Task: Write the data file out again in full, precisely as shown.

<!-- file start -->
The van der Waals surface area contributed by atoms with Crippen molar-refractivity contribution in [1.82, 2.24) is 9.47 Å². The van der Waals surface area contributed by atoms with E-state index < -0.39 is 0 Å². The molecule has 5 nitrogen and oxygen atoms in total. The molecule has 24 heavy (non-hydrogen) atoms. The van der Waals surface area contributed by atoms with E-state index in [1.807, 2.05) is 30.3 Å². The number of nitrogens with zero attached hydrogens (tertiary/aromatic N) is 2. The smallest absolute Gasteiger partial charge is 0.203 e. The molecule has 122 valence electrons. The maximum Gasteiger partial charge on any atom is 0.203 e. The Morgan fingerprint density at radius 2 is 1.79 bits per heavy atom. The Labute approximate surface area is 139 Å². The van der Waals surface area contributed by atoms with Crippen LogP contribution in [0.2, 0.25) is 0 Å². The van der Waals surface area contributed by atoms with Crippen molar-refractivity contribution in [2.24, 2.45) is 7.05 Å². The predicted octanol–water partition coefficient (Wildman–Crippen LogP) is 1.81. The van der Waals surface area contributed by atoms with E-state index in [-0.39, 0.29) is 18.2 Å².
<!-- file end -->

The van der Waals surface area contributed by atoms with Crippen molar-refractivity contribution in [1.82, 2.24) is 9.47 Å². The van der Waals surface area contributed by atoms with E-state index < -0.39 is 0 Å². The molecule has 5 nitrogen and oxygen atoms in total. The molecule has 24 heavy (non-hydrogen) atoms. The van der Waals surface area contributed by atoms with E-state index in [1.807, 2.05) is 30.3 Å². The number of nitrogens with zero attached hydrogens (tertiary/aromatic N) is 2. The smallest absolute Gasteiger partial charge is 0.203 e. The molecule has 122 valence electrons. The maximum Gasteiger partial charge on any atom is 0.203 e. The Morgan fingerprint density at radius 2 is 1.79 bits per heavy atom. The Labute approximate surface area is 139 Å². The van der Waals surface area contributed by atoms with Crippen LogP contribution in [0.2, 0.25) is 0 Å². The van der Waals surface area contributed by atoms with Crippen molar-refractivity contribution in [2.24, 2.45) is 7.05 Å². The predicted octanol–water partition coefficient (Wildman–Crippen LogP) is 1.81. The van der Waals surface area contributed by atoms with E-state index in [-0.39, 0.29) is 18.2 Å².